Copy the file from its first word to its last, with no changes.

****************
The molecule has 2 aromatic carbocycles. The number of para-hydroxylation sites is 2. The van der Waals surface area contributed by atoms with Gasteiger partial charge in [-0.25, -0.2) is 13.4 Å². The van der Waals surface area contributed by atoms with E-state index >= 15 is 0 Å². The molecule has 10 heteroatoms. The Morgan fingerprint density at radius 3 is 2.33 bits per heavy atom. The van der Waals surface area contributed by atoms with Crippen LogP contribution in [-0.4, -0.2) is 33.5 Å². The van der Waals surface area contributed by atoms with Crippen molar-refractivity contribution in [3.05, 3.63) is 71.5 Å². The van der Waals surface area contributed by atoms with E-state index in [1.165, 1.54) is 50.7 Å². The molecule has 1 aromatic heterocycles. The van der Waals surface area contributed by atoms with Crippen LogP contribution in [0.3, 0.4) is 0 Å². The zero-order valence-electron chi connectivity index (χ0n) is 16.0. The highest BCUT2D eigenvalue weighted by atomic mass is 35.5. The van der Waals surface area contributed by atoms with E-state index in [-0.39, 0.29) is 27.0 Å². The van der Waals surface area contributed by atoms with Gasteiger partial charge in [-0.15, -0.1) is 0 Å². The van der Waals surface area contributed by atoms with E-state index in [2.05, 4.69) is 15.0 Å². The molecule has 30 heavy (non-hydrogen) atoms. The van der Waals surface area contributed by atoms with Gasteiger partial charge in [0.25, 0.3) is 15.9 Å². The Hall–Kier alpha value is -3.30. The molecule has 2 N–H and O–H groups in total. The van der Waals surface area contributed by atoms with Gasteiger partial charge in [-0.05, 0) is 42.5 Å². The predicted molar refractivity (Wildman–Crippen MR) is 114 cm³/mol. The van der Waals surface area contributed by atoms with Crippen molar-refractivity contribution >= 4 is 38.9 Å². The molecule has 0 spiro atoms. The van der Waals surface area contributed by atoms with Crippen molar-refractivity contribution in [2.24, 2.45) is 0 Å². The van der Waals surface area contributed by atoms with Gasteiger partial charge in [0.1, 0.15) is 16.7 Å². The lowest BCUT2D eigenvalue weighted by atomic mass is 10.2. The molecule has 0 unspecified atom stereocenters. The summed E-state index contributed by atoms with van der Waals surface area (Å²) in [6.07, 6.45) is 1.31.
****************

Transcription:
The molecule has 2 aromatic carbocycles. The number of para-hydroxylation sites is 2. The van der Waals surface area contributed by atoms with Gasteiger partial charge in [-0.25, -0.2) is 13.4 Å². The van der Waals surface area contributed by atoms with E-state index >= 15 is 0 Å². The molecule has 10 heteroatoms. The Morgan fingerprint density at radius 3 is 2.33 bits per heavy atom. The van der Waals surface area contributed by atoms with Crippen LogP contribution in [-0.4, -0.2) is 33.5 Å². The van der Waals surface area contributed by atoms with Crippen molar-refractivity contribution in [3.05, 3.63) is 71.5 Å². The van der Waals surface area contributed by atoms with E-state index in [1.165, 1.54) is 50.7 Å². The molecule has 1 aromatic heterocycles. The van der Waals surface area contributed by atoms with Crippen LogP contribution in [0.3, 0.4) is 0 Å². The zero-order valence-electron chi connectivity index (χ0n) is 16.0. The highest BCUT2D eigenvalue weighted by atomic mass is 35.5. The van der Waals surface area contributed by atoms with E-state index in [-0.39, 0.29) is 27.0 Å². The van der Waals surface area contributed by atoms with Gasteiger partial charge in [-0.15, -0.1) is 0 Å². The van der Waals surface area contributed by atoms with E-state index in [2.05, 4.69) is 15.0 Å². The molecule has 30 heavy (non-hydrogen) atoms. The van der Waals surface area contributed by atoms with Gasteiger partial charge in [0.25, 0.3) is 15.9 Å². The Hall–Kier alpha value is -3.30. The molecule has 2 N–H and O–H groups in total. The van der Waals surface area contributed by atoms with Gasteiger partial charge in [-0.05, 0) is 42.5 Å². The predicted molar refractivity (Wildman–Crippen MR) is 114 cm³/mol. The van der Waals surface area contributed by atoms with Crippen molar-refractivity contribution >= 4 is 38.9 Å². The molecule has 0 spiro atoms. The van der Waals surface area contributed by atoms with Crippen molar-refractivity contribution in [2.24, 2.45) is 0 Å². The van der Waals surface area contributed by atoms with Gasteiger partial charge in [0.1, 0.15) is 16.7 Å². The lowest BCUT2D eigenvalue weighted by atomic mass is 10.2. The molecule has 0 unspecified atom stereocenters. The summed E-state index contributed by atoms with van der Waals surface area (Å²) in [6.07, 6.45) is 1.31.